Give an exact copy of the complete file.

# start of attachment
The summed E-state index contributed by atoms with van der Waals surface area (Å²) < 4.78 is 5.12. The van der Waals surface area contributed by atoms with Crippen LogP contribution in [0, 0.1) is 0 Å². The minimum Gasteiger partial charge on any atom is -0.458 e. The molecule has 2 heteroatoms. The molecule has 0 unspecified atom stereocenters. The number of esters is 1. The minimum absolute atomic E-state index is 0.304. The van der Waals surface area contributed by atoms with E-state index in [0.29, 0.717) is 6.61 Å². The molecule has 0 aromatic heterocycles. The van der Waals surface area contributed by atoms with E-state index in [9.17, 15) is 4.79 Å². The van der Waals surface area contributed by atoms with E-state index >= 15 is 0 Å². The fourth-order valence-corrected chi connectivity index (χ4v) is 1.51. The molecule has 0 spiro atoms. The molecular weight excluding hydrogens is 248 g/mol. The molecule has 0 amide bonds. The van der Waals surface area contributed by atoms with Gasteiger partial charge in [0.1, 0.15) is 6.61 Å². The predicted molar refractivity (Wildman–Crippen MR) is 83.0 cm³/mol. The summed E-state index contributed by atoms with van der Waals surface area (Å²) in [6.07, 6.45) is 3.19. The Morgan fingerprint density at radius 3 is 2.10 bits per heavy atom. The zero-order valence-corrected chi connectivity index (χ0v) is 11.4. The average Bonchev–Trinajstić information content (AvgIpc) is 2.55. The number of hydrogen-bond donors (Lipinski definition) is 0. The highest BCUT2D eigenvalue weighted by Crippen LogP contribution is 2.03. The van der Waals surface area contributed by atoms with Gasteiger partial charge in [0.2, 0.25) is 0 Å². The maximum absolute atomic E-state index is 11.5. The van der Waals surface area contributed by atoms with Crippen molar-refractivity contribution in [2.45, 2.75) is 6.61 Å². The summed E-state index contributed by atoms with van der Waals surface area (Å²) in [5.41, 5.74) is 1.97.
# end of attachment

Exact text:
The summed E-state index contributed by atoms with van der Waals surface area (Å²) < 4.78 is 5.12. The van der Waals surface area contributed by atoms with Crippen LogP contribution in [0, 0.1) is 0 Å². The minimum Gasteiger partial charge on any atom is -0.458 e. The molecule has 2 heteroatoms. The molecule has 0 unspecified atom stereocenters. The number of esters is 1. The minimum absolute atomic E-state index is 0.304. The van der Waals surface area contributed by atoms with E-state index in [0.29, 0.717) is 6.61 Å². The molecule has 0 aromatic heterocycles. The van der Waals surface area contributed by atoms with E-state index in [9.17, 15) is 4.79 Å². The van der Waals surface area contributed by atoms with E-state index >= 15 is 0 Å². The fourth-order valence-corrected chi connectivity index (χ4v) is 1.51. The molecule has 0 spiro atoms. The molecular weight excluding hydrogens is 248 g/mol. The molecule has 0 amide bonds. The van der Waals surface area contributed by atoms with Gasteiger partial charge in [0.1, 0.15) is 6.61 Å². The predicted molar refractivity (Wildman–Crippen MR) is 83.0 cm³/mol. The summed E-state index contributed by atoms with van der Waals surface area (Å²) in [6.07, 6.45) is 3.19. The Morgan fingerprint density at radius 3 is 2.10 bits per heavy atom. The zero-order valence-corrected chi connectivity index (χ0v) is 11.4. The average Bonchev–Trinajstić information content (AvgIpc) is 2.55. The number of hydrogen-bond donors (Lipinski definition) is 0. The highest BCUT2D eigenvalue weighted by Crippen LogP contribution is 2.03. The van der Waals surface area contributed by atoms with Gasteiger partial charge in [0.2, 0.25) is 0 Å². The maximum absolute atomic E-state index is 11.5. The van der Waals surface area contributed by atoms with Crippen molar-refractivity contribution in [2.45, 2.75) is 6.61 Å². The summed E-state index contributed by atoms with van der Waals surface area (Å²) in [5.41, 5.74) is 1.97.